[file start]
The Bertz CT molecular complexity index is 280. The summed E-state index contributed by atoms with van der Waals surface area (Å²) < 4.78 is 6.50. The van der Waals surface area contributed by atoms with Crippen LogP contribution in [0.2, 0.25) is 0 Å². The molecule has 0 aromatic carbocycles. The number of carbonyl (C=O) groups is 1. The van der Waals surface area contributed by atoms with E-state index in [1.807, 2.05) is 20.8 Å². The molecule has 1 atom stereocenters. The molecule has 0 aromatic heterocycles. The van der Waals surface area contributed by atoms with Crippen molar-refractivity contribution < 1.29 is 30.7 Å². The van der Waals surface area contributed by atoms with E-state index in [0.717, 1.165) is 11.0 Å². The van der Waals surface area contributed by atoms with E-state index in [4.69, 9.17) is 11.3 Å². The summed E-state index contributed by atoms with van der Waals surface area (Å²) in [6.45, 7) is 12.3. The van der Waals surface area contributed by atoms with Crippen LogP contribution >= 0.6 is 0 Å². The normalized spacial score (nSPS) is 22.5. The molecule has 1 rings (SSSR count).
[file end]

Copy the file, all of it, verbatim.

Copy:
The Bertz CT molecular complexity index is 280. The summed E-state index contributed by atoms with van der Waals surface area (Å²) < 4.78 is 6.50. The van der Waals surface area contributed by atoms with Crippen LogP contribution in [0.2, 0.25) is 0 Å². The molecule has 0 aromatic carbocycles. The number of carbonyl (C=O) groups is 1. The van der Waals surface area contributed by atoms with E-state index in [1.807, 2.05) is 20.8 Å². The molecule has 1 atom stereocenters. The molecule has 0 aromatic heterocycles. The van der Waals surface area contributed by atoms with Crippen molar-refractivity contribution < 1.29 is 30.7 Å². The van der Waals surface area contributed by atoms with E-state index in [0.717, 1.165) is 11.0 Å². The van der Waals surface area contributed by atoms with E-state index in [4.69, 9.17) is 11.3 Å². The summed E-state index contributed by atoms with van der Waals surface area (Å²) in [6.45, 7) is 12.3. The van der Waals surface area contributed by atoms with Crippen LogP contribution >= 0.6 is 0 Å². The normalized spacial score (nSPS) is 22.5. The molecule has 1 rings (SSSR count).